Season 3, Episode 11: Revelationson September 13, 2013 at 12:01 am
You know, when you go into a confessional, you have the option of walking around the divider and just talking to the priest directly. I feel the need to get that out there because movies and TV shows always go for the much more cinematic grill thing. It just looks cool. Catholicism in general has a lot of style, which is why you don’t see many spooky religious-themed horror movies about Protestants.
Except, of course, for The Rapture, featuring David…wait for it…Duchovny. Kismet!
This is the first episode of the X-Files I ever saw, and I have such a soft spot for it. That last panel is perfect.
This one was not my FIRST episode but it is the earliest-PRODUCED I saw (that is, I joined middle of Season 3 and caught this during a rerun week after seeing later episodes in the season). I think my actual first-VIEWED episode was Pusher.
Now wait a minute! I was raised Catholic. Before Vatican II, confessionals were like this one, a divided booth. Afterward, there were confessionals designed so you and the priest could sit face to face—it could even be in an ordinary room—although the booths didn’t disappear. But I never heard of anyone walking into the priest’s side of a traditional confessional, which wouldn’t have had enough room for two people. It almost sounds like the setup for a sex joke. Did I leave the Church too soon and miss the good stuff?
I think she’s saying exactly what you described. Most confessional rooms today set up a kneeler with a divider in the room by the door, so as you walk in you can either confess behind the divider or in a chair facing the priest. Most of the times in movies they seem to try and use a traditional confessional, since it is admittedly much cooler.
O tempora! O mores!
Mulder believes in egresses? Like… Djelibeybian waterbirds?
Or just… exits?
Or female egrets?
Wouldn’t a female egret be an egrette?
Not if there’s more than one?
Mulder saw an egress at Professor Monty Bladder’s three ring circus.
and once again you’ve made me tickled pink with the phrase “well DUH like a Protestant would manifest the Stigmata…”
THIS CATHOLIC geek thanks you Madame, yet AGAIN 🙂
The recycling symbol on the paper shredder is perfect. OH NO WAY
Also, I think this is the first time we’ve seen Scully’s cross in this comic… Just sayin’. 🙂
There’s a t-shirt motto somewhere in that last panel. “God and vampires are the two coolest things?” – Maybe under a picture of Kolchak because, well, why not?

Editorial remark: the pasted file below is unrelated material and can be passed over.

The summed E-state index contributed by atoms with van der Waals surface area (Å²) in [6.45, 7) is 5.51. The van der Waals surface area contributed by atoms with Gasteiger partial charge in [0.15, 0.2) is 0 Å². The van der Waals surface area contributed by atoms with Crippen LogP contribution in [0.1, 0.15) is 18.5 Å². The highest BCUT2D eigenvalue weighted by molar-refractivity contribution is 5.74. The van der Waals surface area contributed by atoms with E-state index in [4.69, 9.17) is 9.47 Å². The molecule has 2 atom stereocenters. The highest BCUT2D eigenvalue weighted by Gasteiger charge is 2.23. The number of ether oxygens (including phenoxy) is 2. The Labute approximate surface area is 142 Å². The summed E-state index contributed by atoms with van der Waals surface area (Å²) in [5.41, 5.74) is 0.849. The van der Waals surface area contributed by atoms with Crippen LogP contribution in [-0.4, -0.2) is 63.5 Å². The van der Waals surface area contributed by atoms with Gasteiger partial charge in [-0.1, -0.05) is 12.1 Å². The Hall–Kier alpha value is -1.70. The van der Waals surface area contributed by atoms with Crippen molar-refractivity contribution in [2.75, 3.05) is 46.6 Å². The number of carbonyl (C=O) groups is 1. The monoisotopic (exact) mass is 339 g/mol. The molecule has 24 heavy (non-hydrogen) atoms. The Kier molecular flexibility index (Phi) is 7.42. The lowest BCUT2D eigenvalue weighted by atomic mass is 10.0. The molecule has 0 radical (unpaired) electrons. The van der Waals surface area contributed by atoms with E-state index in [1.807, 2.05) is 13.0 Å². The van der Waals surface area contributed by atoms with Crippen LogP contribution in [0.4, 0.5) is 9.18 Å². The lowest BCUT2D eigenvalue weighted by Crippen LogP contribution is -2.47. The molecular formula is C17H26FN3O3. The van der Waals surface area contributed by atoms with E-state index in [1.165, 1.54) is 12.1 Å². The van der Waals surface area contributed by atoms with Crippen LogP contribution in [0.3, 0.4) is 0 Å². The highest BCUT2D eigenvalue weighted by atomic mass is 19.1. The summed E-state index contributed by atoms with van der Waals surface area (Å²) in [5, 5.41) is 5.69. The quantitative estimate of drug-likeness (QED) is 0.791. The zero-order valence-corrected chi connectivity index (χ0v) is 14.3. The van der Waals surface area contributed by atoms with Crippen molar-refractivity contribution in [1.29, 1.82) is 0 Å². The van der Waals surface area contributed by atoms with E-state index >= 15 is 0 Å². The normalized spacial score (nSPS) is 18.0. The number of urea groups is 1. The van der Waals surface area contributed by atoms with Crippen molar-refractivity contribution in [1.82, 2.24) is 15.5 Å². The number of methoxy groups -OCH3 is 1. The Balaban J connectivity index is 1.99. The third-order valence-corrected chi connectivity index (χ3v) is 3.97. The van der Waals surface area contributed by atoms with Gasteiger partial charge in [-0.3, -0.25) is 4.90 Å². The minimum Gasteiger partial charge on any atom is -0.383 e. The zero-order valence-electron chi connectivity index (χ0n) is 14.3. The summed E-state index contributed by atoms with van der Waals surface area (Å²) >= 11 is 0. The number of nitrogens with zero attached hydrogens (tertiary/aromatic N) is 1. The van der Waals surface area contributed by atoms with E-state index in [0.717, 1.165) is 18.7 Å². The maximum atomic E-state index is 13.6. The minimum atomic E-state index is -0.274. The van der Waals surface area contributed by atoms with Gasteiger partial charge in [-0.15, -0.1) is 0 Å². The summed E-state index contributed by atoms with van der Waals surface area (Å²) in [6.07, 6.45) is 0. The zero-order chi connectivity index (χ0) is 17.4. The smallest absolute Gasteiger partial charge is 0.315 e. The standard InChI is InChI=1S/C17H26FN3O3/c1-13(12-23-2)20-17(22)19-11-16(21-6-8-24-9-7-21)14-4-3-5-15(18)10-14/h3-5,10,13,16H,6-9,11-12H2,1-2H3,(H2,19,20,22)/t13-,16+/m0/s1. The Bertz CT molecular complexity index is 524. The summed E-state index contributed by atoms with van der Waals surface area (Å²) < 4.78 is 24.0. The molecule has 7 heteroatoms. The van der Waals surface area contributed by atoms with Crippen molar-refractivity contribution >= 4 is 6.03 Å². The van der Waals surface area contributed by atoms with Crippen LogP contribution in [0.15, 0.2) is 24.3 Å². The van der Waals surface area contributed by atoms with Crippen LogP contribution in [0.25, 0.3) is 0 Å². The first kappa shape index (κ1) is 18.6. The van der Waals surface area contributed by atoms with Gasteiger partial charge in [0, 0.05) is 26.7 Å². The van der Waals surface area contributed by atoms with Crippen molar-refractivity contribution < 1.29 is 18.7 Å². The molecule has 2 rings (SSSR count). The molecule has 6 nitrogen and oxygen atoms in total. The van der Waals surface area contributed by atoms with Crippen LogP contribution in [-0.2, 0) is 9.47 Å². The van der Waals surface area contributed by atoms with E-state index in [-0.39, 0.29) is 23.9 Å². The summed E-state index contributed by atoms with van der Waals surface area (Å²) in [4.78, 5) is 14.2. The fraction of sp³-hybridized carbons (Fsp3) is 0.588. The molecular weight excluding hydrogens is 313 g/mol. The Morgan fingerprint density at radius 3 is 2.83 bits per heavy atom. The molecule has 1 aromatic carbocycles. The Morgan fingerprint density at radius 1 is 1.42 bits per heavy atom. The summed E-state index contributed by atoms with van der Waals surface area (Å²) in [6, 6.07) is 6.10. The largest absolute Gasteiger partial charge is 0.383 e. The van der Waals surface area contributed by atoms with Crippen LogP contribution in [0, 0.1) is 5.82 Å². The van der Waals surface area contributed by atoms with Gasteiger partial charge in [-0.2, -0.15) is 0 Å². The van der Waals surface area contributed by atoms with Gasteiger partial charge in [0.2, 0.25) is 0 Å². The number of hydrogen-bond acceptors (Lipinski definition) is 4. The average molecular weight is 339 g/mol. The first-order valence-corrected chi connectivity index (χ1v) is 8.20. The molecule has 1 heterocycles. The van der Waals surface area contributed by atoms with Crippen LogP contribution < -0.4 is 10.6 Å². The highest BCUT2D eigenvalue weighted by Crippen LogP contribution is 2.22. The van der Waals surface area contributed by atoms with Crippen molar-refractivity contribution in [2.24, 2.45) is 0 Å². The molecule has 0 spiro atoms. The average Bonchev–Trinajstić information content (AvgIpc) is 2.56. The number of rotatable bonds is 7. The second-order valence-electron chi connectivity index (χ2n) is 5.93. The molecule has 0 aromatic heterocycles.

No, wait: SCULLY dressed as Kolchak.
That last panel was pure. gold.
I love “Offer it up,” because they always said that when they didn’t have an answer.
Plus, The Rapture is one of the best bad movies ever.
The Rapture is an awesome movie with naked David Duchovny in it that was nearly ruined for me by seeing it at an atheist film festival in a theater full of beardy guys who felt the need to periodically shout at the screen about how dumb Rapture mythology is.
I bet they all had YouTube channels.
…Why would people go to a movie in order to shout at the screen? Isn’t that one of the pleasures of watching it at home?
This is one of my favorite MOTW strips ever. And yes, God and vampires ARE the two coolest things.
As long as that list does not include SPARKLY vampires, I’m good
Sparkly vampires are the worst. (Unless God is smiting them, directly or by proxy.)
How could you do this episode and completely leave out Owen Jarvis? Scully flippin’ sniffs his corpse and says it smells floral; if that’s not MOTW material I don’t know what is.
I like how Scully doesn’t say that what the killer wants to do is wrong, just that it’s overcomplicated.
Aw man. This one’s not for sale? Scully’s first activation of her Catholicism is just too great here!
Sorry about that! Link button added!
“Well, duh. Like a Protestant would manifest the stigmata.”
YESSS, hahaha. This (and the religious episodes in general) bug me so much because of how little sense they make — and how totally in the dark they seem about it not making any sense. The only really decent (imaginatively/religiously) religious episode was “Signs and Wonders” in the 7th season, written by Jeffrey Bell, in homage to Flannery O’Connor. You really think the show would have made more use of Southern Gothic.
The worst part of this episode is when Mulder and Scully are in the motel room discussing bilocation. Scully: “How Kevin was able to be in two places at once … just like St. Ignatius was able to do in the Bible.” Mulder: “That was in the Bible. It’s a parable, it’s a metaphor for the truth, not the truth itself.”
Augggggghhhhh. There are two major St. Ignatius’s — St. Ignatius of Antioch lived in the 1st century and his letters are some of the first documents of the early Church in the first generation after the apostles, but he’s not in “the Bible.” And there’s no tradition of bilocation associated with him. St. Ignatius of Loyola (16th century) is so far from being “in the Bible” its not even funny! In any case there’s no tradition of him having bilocated, anyway. And Mulder — parables are the moralistic stories Jesus told. Nothing else in the Bible — whether you believe it’s true or not — is called a parable.
This whole exchange is so bad I don’t understand how it made it off the page. Didn’t they have any editors with even a modicum of religious literacy?
I love your work, and it’s so fun to see people experience and discuss the show again. Kudos!